Access Exclusive, Trusted HR News & Resources >>> New Professional Members Save $20 Today
We asked HR professionals to tell us about their time in HR. Here are their stories.
Is your employee handbook keeping up with the changing world of work? With SHRM's Employee Handbook Builder get peace of mind that your handbook is up-to-date.
Set yourself up for success with virtual SHRM-CP/SHRM-SCP Certification Prep Seminars.
#SHRM18 will expand your perspective – on your organization, on your career, and on the way you approach HR. Join us in Chicago June 17-20, 2018
On Nov. 13, terrorists killed more than 120 people in a series of attacks across Paris. ISIS has claimed responsibility for the violence and murders.
Here are HR professionals' responsibilities in the aftermath of this violence, which is all too common here and abroad:
Duty of Care
What is duty of care? Put simply, it’s determining an employer’s responsibilities for its employees (and employees’ dependents) who cross borders as part of their work duties.
If someone is concerned about loved ones, the American Red Cross says the best way to contact or locate U.S. citizens living or traveling in France is to contact the U.S. Department of State, Office of Overseas Citizens Services, at 1-888-407-4747 or (202) 647-5225.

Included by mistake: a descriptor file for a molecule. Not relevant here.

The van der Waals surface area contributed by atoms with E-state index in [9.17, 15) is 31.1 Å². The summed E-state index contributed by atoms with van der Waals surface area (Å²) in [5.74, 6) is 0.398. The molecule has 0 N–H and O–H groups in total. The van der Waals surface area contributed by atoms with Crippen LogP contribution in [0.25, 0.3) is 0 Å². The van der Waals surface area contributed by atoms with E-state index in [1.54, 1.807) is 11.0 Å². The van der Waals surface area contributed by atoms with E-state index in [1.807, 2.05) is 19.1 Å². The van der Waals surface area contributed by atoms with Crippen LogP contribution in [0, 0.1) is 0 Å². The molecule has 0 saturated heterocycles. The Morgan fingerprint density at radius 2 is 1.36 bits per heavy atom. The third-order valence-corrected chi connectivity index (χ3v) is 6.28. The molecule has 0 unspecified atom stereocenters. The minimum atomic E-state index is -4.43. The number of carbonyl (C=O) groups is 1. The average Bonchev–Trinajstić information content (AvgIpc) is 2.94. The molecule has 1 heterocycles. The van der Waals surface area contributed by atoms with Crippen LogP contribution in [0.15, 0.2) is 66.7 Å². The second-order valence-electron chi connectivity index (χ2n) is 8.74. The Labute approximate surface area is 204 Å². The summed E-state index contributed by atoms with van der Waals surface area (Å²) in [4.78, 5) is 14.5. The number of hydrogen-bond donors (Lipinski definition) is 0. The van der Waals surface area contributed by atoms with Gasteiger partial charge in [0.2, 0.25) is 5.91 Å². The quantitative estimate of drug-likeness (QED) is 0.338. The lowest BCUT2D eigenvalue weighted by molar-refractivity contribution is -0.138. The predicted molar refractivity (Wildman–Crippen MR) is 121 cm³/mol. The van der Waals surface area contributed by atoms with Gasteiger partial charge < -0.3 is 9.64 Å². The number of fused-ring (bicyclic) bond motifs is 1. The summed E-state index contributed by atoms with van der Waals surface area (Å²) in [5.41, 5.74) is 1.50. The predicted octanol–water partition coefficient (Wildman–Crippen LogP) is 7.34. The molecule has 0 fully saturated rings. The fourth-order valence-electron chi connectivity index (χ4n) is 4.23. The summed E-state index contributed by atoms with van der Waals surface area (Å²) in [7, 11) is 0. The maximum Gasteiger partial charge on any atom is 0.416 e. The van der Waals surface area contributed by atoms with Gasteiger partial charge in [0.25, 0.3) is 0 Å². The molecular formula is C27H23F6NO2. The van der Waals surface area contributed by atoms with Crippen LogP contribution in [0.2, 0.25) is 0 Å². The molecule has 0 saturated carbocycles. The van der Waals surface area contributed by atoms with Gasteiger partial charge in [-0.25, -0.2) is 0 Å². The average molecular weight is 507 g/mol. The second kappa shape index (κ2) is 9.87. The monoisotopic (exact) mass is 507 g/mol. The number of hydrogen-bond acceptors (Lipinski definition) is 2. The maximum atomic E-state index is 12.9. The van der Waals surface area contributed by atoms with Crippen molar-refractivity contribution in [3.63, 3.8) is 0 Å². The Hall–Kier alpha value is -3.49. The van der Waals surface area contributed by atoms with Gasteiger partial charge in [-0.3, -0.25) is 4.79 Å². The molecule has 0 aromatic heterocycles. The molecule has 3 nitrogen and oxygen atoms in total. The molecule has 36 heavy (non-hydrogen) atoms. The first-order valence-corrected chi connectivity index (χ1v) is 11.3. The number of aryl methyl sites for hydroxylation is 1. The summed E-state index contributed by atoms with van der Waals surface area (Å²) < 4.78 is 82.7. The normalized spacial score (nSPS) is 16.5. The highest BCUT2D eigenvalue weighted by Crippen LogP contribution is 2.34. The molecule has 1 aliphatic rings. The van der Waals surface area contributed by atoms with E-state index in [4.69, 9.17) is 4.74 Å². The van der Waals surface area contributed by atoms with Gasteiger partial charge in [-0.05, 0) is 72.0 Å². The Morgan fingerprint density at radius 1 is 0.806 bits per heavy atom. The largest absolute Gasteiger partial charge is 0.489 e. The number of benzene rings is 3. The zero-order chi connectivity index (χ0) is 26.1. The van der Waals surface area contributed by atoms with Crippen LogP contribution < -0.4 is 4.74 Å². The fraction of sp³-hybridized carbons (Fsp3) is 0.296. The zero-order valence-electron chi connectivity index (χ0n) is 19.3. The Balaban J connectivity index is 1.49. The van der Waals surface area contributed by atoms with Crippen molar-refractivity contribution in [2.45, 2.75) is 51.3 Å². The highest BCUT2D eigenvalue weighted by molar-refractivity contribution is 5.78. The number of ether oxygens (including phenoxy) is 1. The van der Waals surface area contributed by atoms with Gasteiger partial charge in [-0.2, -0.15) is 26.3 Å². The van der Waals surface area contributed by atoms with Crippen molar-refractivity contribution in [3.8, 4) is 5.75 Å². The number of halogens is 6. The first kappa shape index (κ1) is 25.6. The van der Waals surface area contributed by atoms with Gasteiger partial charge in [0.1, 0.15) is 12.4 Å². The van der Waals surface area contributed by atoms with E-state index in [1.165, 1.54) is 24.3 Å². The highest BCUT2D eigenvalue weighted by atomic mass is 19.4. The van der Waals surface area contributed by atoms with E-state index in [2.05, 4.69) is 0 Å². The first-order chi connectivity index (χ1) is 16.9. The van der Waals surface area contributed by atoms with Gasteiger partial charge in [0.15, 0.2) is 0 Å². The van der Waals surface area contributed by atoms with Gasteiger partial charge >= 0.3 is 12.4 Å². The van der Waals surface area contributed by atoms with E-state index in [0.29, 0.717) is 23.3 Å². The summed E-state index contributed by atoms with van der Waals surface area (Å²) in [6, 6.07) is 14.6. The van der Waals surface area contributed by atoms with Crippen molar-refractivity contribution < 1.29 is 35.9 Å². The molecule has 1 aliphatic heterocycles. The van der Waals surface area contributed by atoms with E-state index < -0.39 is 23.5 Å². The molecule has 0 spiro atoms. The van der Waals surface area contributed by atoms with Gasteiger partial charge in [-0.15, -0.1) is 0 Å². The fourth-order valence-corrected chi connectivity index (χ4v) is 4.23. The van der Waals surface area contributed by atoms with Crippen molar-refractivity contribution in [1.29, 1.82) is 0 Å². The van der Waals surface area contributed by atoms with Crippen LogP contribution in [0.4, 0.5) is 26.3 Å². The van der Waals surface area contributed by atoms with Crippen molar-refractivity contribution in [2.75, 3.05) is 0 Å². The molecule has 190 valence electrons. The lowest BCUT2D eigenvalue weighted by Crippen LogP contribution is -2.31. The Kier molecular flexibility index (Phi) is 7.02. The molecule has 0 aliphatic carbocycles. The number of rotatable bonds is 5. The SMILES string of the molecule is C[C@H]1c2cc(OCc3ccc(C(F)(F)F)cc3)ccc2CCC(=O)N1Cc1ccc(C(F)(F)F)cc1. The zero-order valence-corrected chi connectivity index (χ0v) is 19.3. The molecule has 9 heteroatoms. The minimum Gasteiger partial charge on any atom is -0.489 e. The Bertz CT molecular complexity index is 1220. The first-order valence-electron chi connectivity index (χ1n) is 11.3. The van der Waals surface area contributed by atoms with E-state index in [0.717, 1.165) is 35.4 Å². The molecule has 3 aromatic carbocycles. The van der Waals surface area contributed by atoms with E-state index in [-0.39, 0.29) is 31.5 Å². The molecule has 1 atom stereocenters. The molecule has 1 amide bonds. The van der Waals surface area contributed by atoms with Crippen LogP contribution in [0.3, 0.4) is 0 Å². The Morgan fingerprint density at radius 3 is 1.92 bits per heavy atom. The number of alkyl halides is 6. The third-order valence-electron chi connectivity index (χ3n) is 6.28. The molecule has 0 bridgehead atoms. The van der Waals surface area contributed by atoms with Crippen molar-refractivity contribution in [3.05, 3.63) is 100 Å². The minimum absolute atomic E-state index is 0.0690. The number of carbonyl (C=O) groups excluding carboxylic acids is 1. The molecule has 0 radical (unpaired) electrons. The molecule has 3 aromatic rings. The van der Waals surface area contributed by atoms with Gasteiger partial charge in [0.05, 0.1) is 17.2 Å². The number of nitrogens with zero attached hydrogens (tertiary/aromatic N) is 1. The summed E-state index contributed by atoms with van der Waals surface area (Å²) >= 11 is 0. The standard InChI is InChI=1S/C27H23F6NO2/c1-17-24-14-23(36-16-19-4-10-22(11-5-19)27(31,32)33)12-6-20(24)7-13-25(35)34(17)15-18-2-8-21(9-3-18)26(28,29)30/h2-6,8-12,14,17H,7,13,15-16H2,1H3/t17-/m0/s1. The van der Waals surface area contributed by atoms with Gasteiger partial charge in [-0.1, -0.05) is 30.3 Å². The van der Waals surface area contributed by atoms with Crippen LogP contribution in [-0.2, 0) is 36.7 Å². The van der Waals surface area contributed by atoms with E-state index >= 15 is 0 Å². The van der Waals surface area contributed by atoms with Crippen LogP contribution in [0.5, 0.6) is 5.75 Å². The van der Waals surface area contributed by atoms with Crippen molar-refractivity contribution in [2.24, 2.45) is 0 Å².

In this first-person account, an HR professional details the horror she felt when an employee went missing while traveling to Mumbai during a terrorist attack in the city. "Nov. 26, 2008, is a day that is clearly etched in my memory. My BlackBerry was frantically buzzing, posts were left on my Facebook page, and messages filled my home, office and cell phones. They all asked: 'Where is Aimee and is she OK?' "
As terror threats, diseases, natural disasters and other dangers mount, employers must establish detailed plans for ensuring traveling employees’ well-being. This obligation is legal and moral, experts say.
How to Help
Here's how you, your company and employees can help victims of the Paris terror attacks
Preventing Backlash Against Muslim Employees
Muslims around the world condemned terrorism after the Paris attacks.
Though they make up less than 1 percent of the U.S. population, Muslims can be a highly visible target of discrimination.
So how should HR professionals respond if a contentious discussion takes place in the workplace? Read here for tips on managing the situation.
Here's an example of what has happened after other terrorist attacks: A rental car company employee was told she couldn’t wear a head scarf during Ramadan, then was fired for complaining. Hotel employees were cursed at and nicknamed “Osama” and “Taliban.”
You have successfully saved this page as a bookmark.
Please confirm that you want to proceed with deleting bookmark.
You have successfully removed bookmark.
Please log in as a SHRM member before saving bookmarks.
Your session has expired. Please log in again before saving bookmarks.
Please purchase a SHRM membership before saving bookmarks.
An error has occurred
Recommended for you
Become a SHRM Member
SHRM’s HR Vendor Directory contains over 3,200 companies